Easy to judge, hard to watch.
The new film En La Tormenta documents the last five years of WQS hopeful Jhonny Guerrero.
Here’s the short version:
Guerrero taught himself to surf on a snapped board in Lima as his dad sat in Peru’s hellish Lurigancho prison, his mom and baby brother without food and broke in Chorrillos, one of Lima’s many dangerous barrios.
Naturally, gang life seemed like a fun option for Jhonny until he was shot through the back in a drive-by.
While not explicitly prohibited in the ‘QS Rule Book, none of it is best practice.
Director Adam Brown originally set out for Peru in 2015 to shoot Projecto Sofía Mulánovich, a talent scouting and surf training academy led by Sophia herself, a former ASP World Tour Champion and current ISA World Games gold medal winner. Most of the kids invited into the Projecto came from the country’s middle and upper classes, equipped with fine quivers and supportive parents.
Jhonny had neither, showing up on the beach alone with an old board and a hole in his wetsuit.
Brown said that he “kept hearing about this kid called Jhonny Guerrero who was from a tough neighborhood. He had supposedly taught himself to surf on a piece of foam and then a broken board he had found on the beach and now he was absolutely ripping. He seemed like a bit of a myth and whenever I said to Sofia’s team that we should get him along to the trials, there was always some hesitatio. There were (unfounded) rumors at the time that Jhonny was robbing people on the beach to survive.”
Still, Sofía took a chance on the quiet kid, seeing both his drive and natural ability to read a wave right.
“Here in Peru mostly all the families that surf know each other and their love for the sports comes from generation to generation,” Sofia told me. “But Jhonny came from the city and nobody really knew about him and his family. He comes from a really unstable social background and I decided to help him because he didn’t have the means to get good equipment and coaching but he was super talented .”
And he was every bit as good as people had described: smooth and fluid, a raw talent that got Sofia and her coaches excited. Jhonny ended up being selected as part of a group of ten talented kids that would be trained by Sofia and her team.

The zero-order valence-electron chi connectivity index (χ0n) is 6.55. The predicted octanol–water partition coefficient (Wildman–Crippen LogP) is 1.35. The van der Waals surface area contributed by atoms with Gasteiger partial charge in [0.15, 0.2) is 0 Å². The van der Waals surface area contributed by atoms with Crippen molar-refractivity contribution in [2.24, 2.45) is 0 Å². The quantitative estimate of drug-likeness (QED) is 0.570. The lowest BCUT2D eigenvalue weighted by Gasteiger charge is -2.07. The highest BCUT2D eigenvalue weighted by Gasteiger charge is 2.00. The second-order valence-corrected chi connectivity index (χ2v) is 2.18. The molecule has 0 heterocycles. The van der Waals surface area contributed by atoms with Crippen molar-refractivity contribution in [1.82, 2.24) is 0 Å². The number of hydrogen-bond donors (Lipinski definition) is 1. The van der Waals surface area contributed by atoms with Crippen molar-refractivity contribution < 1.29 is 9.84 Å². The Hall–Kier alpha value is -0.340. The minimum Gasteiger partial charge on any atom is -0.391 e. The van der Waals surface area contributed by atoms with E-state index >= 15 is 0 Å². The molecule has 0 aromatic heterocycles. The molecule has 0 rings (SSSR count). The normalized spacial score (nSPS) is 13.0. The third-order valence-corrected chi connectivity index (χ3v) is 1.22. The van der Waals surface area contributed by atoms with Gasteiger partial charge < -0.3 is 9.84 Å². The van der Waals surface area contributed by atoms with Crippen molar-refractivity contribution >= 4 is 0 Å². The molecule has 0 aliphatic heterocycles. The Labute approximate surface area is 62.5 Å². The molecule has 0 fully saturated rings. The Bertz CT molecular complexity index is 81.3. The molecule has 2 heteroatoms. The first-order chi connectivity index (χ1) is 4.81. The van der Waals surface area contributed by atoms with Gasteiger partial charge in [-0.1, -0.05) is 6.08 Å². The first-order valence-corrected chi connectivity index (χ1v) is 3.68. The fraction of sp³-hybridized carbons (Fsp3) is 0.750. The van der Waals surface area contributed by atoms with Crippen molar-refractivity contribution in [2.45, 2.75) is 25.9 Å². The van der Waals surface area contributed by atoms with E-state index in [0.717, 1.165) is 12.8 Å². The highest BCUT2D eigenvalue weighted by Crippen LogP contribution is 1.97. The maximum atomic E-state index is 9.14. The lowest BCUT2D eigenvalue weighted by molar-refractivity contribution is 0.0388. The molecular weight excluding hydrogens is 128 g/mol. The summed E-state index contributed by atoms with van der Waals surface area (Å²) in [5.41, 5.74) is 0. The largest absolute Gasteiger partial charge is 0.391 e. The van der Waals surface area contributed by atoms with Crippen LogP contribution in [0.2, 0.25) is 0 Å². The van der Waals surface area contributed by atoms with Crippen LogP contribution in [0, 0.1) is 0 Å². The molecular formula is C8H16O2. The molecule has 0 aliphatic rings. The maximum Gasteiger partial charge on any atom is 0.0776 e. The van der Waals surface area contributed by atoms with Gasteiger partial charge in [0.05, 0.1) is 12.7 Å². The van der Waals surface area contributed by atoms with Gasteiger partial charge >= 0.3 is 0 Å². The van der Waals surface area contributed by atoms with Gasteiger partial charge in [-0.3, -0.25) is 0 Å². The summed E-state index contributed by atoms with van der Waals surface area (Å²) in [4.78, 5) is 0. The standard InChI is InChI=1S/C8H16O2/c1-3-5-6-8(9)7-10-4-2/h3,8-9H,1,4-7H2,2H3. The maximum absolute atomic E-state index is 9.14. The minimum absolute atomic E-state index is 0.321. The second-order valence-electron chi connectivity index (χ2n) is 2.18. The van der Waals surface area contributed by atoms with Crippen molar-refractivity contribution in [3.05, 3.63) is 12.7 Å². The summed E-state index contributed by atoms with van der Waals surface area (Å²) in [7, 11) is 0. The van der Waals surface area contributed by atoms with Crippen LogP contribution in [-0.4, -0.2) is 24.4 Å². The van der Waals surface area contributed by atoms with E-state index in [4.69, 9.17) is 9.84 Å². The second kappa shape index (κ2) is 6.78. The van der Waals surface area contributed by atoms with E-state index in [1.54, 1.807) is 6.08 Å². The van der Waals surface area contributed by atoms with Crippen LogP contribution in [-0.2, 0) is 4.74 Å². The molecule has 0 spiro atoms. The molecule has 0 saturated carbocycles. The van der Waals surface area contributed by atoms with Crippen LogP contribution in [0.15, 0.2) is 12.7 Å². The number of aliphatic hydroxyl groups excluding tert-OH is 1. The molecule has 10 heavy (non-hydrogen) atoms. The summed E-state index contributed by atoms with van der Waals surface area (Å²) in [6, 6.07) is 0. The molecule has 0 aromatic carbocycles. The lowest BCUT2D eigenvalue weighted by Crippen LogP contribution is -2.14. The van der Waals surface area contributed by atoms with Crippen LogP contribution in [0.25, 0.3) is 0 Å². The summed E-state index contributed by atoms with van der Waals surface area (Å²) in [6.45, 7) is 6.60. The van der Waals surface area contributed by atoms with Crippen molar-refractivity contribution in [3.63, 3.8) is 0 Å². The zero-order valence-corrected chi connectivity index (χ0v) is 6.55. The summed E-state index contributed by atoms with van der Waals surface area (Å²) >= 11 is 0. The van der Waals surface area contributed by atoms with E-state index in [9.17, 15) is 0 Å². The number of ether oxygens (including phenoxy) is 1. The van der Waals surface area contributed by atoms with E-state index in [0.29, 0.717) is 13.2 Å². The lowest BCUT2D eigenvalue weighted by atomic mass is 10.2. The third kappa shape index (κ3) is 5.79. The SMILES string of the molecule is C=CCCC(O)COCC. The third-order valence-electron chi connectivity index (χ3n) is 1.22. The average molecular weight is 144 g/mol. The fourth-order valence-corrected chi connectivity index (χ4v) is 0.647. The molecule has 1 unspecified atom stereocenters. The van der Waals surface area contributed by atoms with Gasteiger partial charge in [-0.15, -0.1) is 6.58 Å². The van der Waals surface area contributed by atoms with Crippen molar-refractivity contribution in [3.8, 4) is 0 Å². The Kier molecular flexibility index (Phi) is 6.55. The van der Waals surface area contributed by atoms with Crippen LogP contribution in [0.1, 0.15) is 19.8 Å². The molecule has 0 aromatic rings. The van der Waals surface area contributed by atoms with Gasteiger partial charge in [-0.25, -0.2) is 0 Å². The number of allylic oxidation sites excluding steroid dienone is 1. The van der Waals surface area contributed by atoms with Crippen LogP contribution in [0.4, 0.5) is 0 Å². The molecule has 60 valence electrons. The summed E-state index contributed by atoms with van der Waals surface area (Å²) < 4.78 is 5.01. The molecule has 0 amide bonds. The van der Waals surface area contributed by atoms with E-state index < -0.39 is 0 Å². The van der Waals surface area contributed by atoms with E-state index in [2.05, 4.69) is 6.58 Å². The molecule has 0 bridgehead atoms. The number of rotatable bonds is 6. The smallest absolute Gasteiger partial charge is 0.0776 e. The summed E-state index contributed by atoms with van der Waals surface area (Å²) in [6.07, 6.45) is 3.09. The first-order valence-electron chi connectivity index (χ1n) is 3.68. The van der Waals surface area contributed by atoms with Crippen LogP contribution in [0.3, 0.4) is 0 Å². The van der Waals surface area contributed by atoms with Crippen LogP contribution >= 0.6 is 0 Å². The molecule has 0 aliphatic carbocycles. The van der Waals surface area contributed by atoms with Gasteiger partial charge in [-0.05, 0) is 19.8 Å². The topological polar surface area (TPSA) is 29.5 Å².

Sofia’s interest in helping Jhonny went beyond teaching him how to get more power off his back foot. She and the others at the Projecto helped him keep distance from the gangs infesting his barrio.
“Jhonny was always in an environment that led him to street life, so we tried to help him by guiding him in the best possible way to put all his energy into his surfing. We moved him to a different house with a really nice family that surfs,” said Sofia.
In the film, we see Jhonny pick up sponsors including Hurley and others who throw him clothes and money, some of which he uses to buy a bed for his little brother and give some to his mom who says him, exhaustedly, “I’m so hungry.”
Happily ever after. Thank you, Hurley.
But the story arc of En La Tormenta isn’t that clean.
Even with the lifeline Sophia hands him, Jhonny goes back to what he knows. He’s anchored to the street. During the Peruvian under 16 finals, Jhonny was the favorite to win, but he never makes it to the sand, leaving Sofia and his support team defeated. When the camera catches his coach trying to shake some sense into him, Jhonny looks numb, indifferent at best.
Soon after, he’d be in the hospital nursing two bullet holes through his body.
It’s easy to judge him here, a raw-talented kid given a golden ticket to learn fromSofía Mulánovich with all the trimmings: boards, swag, cash then tossing it all to go back to the temptations of his barrio.
But environment everything and need has no law.
This is where the film is at its best, leaving us to wrestle with Jhonny’s decisions as we run our own eyes around our cozy, carpeted living rooms.
Fortunately for Jhonny, Sofia and his coaches didn’t let him run around the streets for long and within months of the shooting, we watch an emotional Jhonny back in the water on the ‘QS, nailing down some fine results.
En La Tormenta ends before Hurley dropped its team last year and before COVID-19 shut down Jhonny’s chances of continuing on tour.
“Cut adrift by circumstances,” as Director Adam Brown says.
Both Sofia and Brown are in frequent contact with Jhonny. Neither know if he’ll be able to get to the ‘CT.
Back in Chorrillos, Jhonny is pursuing his interest in Latin rap and has been seen lately in a few surf contests around Lima. Sofia thinks Jhonny has learned through the years that hard work pays off.
“He is a really charismatic young man that can succeed in many areas if he puts his heart and mind into it.”
Watching the movie, we’re left to wonder what’s going to happen to the kid who’s captured on film crying more than smiling, splitting his time between ocean and street.
And while beautifully shot (JJF’s filmer Erik Knutson spent some days behind the lens), En La Tormenta ain’t no promotional video.
In case you want to throw a buck or two to help poor kids from Lima’s barrios learn to surf, you can check out Alto Peru.
It just won Best Film at the 2020 Brooklyn Film Festival and will be available on BBC’s Storyville in January.
Good watching between CT contests.